The Urlinie, Melodic Energies, and the Dynamics of Inner Form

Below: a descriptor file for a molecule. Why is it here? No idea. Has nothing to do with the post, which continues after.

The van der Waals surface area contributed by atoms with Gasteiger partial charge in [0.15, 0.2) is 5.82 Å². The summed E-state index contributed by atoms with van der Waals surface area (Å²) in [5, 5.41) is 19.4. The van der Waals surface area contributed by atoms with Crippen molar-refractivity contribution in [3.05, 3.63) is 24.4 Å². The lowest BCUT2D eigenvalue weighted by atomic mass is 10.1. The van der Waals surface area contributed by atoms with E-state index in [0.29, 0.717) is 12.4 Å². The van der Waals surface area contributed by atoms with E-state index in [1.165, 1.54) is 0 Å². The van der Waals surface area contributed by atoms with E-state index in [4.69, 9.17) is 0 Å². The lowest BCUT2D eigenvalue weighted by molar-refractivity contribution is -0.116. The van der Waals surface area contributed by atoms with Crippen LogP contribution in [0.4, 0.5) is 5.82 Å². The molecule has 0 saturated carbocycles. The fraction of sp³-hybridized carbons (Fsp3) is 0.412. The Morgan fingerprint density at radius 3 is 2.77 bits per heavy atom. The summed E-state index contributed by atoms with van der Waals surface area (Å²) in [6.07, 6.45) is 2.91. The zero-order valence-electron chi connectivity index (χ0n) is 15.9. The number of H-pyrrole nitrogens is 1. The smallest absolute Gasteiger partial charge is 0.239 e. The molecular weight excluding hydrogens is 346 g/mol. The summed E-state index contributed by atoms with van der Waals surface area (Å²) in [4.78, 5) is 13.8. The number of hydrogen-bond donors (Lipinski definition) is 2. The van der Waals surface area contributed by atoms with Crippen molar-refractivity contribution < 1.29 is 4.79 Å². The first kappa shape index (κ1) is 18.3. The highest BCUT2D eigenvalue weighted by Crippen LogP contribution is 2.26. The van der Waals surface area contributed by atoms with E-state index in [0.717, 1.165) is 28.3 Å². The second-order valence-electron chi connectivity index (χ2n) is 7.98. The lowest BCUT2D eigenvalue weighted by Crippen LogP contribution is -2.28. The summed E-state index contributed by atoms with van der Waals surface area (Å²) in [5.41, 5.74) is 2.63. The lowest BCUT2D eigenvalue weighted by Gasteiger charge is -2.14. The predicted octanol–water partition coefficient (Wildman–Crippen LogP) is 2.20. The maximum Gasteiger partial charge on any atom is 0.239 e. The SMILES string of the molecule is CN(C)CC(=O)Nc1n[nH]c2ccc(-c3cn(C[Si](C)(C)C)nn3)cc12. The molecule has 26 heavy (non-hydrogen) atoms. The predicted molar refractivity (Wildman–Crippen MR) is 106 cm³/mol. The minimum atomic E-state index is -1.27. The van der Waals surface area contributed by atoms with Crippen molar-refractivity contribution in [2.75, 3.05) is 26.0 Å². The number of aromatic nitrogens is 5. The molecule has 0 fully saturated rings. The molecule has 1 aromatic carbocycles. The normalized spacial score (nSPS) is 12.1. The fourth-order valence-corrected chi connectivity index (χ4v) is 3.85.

Schenker’s Ursatz may be an effective model of tonal unity, but that very unity renders its connection with form unclear. This article considers this question from the point of view of energetics. The descent of the Urlinie would seem to enact a decrease in energy, a problematic assertion for most music. This apparently static picture of the Ursatz is clearly at odds with the dynamics of formal shaping. Obviously many factors closer to the surface may counteract the impression of stasis. Nonetheless I believe it is possible to uncover a rapport between deeper voice leading and the events of the surface. This involves the injection into the Urlinie of conflicting melodic energies as a way of shaping the internal dynamics of a work and motivating its unfolding inner form. Proceeding from suggestive comments by Schenker, this article will examine some ways in which surface diminutions may infuse energy into a static Kopfton, at once digressing from it and sustaining it. This approach situates Schenker within the school of energetics, while recognising his differences with Ernst Kurth. This article takes a cue from an early Tonwille essay on a Bach prelude, where Schenker finds fourth progressions that “actually strive upward”, creating interference with the descending Urlinie, and proceeds to examine longer pieces by Bach that similarly do not follow any preset formal schema. A mechanism is proposed whereby 1) the interference generated by the superposed inner voices creates resistance to the main melodic line, and 2) that resistant diminution can be understood to confer its energetic quality onto that line. The larger goal is to reconsider the role of the Schenkerian background in shaping the inner form of tonal music.